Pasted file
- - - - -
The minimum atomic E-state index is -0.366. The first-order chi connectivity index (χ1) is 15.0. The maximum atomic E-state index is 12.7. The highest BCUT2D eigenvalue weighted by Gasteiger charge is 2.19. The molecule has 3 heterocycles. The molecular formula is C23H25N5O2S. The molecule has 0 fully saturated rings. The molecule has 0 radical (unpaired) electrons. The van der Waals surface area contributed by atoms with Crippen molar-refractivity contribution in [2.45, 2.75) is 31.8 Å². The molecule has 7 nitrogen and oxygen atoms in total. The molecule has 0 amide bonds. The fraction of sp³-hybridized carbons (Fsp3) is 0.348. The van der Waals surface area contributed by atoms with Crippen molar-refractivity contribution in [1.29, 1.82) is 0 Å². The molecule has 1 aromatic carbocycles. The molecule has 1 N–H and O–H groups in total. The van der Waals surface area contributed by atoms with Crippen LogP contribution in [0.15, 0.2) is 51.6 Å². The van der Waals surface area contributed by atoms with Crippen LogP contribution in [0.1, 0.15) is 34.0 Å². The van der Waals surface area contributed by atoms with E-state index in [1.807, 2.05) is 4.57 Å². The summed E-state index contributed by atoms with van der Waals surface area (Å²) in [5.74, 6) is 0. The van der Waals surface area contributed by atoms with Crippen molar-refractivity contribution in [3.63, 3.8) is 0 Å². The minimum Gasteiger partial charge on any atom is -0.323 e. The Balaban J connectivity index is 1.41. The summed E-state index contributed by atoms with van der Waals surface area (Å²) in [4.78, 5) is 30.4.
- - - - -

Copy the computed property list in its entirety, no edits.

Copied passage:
The minimum atomic E-state index is -0.366. The first-order chi connectivity index (χ1) is 15.0. The maximum atomic E-state index is 12.7. The highest BCUT2D eigenvalue weighted by Gasteiger charge is 2.19. The molecule has 3 heterocycles. The molecular formula is C23H25N5O2S. The molecule has 0 fully saturated rings. The molecule has 0 radical (unpaired) electrons. The van der Waals surface area contributed by atoms with Crippen molar-refractivity contribution in [2.45, 2.75) is 31.8 Å². The molecule has 7 nitrogen and oxygen atoms in total. The molecule has 0 amide bonds. The fraction of sp³-hybridized carbons (Fsp3) is 0.348. The van der Waals surface area contributed by atoms with Crippen molar-refractivity contribution in [1.29, 1.82) is 0 Å². The molecule has 1 aromatic carbocycles. The molecule has 1 N–H and O–H groups in total. The van der Waals surface area contributed by atoms with Crippen LogP contribution in [0.15, 0.2) is 51.6 Å². The van der Waals surface area contributed by atoms with Crippen LogP contribution in [0.1, 0.15) is 34.0 Å². The van der Waals surface area contributed by atoms with E-state index in [1.807, 2.05) is 4.57 Å². The summed E-state index contributed by atoms with van der Waals surface area (Å²) in [5.74, 6) is 0. The van der Waals surface area contributed by atoms with Crippen molar-refractivity contribution in [3.63, 3.8) is 0 Å². The minimum Gasteiger partial charge on any atom is -0.323 e. The Balaban J connectivity index is 1.41. The summed E-state index contributed by atoms with van der Waals surface area (Å²) in [4.78, 5) is 30.4.